Nanyang (China) max. 40.5°C, June 24;
Tokamachi (Japan) max. 37.1°C, June 24;
Tsunan (Japan) max. 35.2°C, June 24;
Otawara (Japan) max. 37.8°C, June 25;
Imaichi (Japan) max. 35.9°C, June 25;
Lingshou (China) max. 44.2°C, June 25;
Gaocheng (China) max. 44.1°C, June 25;
Zhengding (China) max. 44.0°C, June 25;
Pingshan (China) max. 43.8°C, June 25;
Xingtang (China) max. 43.7°C, June 25;
Wuji  (China) max. 43.7°C, June 25;
Luancheng (China) max. 43.3 °C, June 25;
Xinle (China) max. 43.3°C, June 25;
Tang (China) max. 43.3°C, June 25;
Yuanshi (China) max. 43.2°C, June 25;
Wangdu (China) max. 43.1°C, June 25;
Baoding (China) max. 41.9°C, June 25;
Shandong Zhanhua (China) max. 41.7°C, June 25;
Khor (Iran) max. 47.8°C, June 27;
Rome Fiumicino AP (Italy) max. 39.0°C, June 27;
Viterbo (Italy) max. 40.3°C, June 27;
Rome Macao (Italy/Vatican City) max. 40.8°C, June 28:  New national record high for the Vatican City;
Hekkingen Fyr (Norway) max. 28.1°C, June 28;
Kusatsu (Japan) max. 32.0°C, June 29;
Odawara (Japan) max. 38.0°C, June 29;
Saku (Japan) max. 37.1°C, June 29;
Isambaj (Tajikistan) max. 46.1°C, June 30;
Dushanbe (Tajikistan) max. 44.1°C, June 30;
Parkhar (Tajikistan) max. 44.5°C, June 30; and
Stropov (Slovakia) max. 37.0°C, June 30.

Four all-time national/territorial heat records set or tied in 2022

As of the end of June, four nations or territories had set or tied an all-time reliably measured national heat record:

Paraguay:  45.6°C (114.1°F) at Sombrero Hovy, January 1;
Australia:  50.7°C (123.3°F) at Onslow AP, January 13 (tie);
Uruguay:  44.0°C (111.2°F) at Florida, January 14 (tie); and
Vatican City: 40.8°C (105.4°F), June 28.

Two all-time national/territorial cold records set or tied in 2022

As of the end of June, two nations or territories had set or tied an all-time national cold record:

Montenegro: -33.4°C (-28.1°F) at Kosanica, January 25; and
Myanmar: -6.0°C (21.2°F) at Hakha, January 29 (tie).

Thirty-eight additional monthly national/territorial heat records beaten or tied as of the end of June

In addition to the four all-time national/territorial records listed above, 38 nations or territories have set monthly all-time heat records in 2022, for a total of 42 monthly all-time records:

– January (11): Mexico, USA, Croatia, Liechtenstein, Moldova, Comoros, Mayotte, Maldives, Dominica, Equatorial Guinea, Montenegro;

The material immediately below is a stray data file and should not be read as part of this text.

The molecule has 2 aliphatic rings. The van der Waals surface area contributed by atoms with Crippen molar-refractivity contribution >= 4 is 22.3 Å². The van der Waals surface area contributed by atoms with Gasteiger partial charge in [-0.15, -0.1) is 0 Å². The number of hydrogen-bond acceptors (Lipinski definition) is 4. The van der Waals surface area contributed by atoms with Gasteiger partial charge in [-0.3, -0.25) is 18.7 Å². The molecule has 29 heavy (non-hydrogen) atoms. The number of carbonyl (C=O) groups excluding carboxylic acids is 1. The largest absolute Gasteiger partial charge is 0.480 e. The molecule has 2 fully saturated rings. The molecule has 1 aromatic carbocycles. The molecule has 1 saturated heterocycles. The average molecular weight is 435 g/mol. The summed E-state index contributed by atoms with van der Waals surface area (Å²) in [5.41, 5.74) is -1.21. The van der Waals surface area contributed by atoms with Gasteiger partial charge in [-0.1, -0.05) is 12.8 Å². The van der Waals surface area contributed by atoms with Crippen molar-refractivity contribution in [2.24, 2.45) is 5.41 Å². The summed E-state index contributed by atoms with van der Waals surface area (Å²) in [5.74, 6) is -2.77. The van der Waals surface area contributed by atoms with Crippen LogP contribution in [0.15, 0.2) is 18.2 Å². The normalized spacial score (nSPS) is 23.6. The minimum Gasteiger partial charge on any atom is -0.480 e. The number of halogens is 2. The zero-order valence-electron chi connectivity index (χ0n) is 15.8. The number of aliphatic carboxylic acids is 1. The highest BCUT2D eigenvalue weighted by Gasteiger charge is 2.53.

– February (2): Papua New Guinea, Pakistan;
– March (3): Myanmar, Pakistan, Mauritius;
– April (3): British Indian Ocean Territories, Hong Kong, Chad;
– May (6): Chad, Morocco, Liechtenstein, Andorra, Vatican City, Mauritius; and
– June (13): Saba, Jersey, Switzerland, Poland, Czech Republic, Japan, Tunisia, Slovenia, Croatia, Turkmenistan, Uzbekistan, Tajikistan, Slovakia.

Six additional monthly national/territorial cold records beaten or tied as of the end of June

In addition to the two all-time national/territorial records listed above, six nations or territories have set monthly all-time cold records in 2022, for a total of eight monthly all-time records:

– March (2): Montenegro and Cyprus;
– April (2): Andorra, Laos; and
– May (2): Vietnam, Thailand.

Hemispherical and continental temperature records in 2022

– Highest temperature ever recorded in January in North America: 41.7°C (107.1°F) at Gallinas, Mexico, January 1;

– Highest temperature ever recorded in the Southern Hemisphere (tie) and world record for highest temperature ever recorded in January: 50.7°C (123.3°F) at Onslow AP, Australia, January 13;

– Highest minimum temperature ever recorded in South America: 32.2°C (90.0°F) at Pampa del Infierno, Argentina, January 17; and

– Highest minimum temperature ever recorded in January in the Northern Hemisphere: 29.3°C (84.7°F) at Kenieba, Mali, on January 15 (and again on January 30).


Bob Henson contributed to this post.

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Jeff Masters

Jeff Masters, Ph.D., worked as a hurricane scientist with the NOAA Hurricane Hunters from 1986-1990. After a near-fatal flight into category 5 Hurricane Hugo, he left the Hurricane Hunters to pursue a...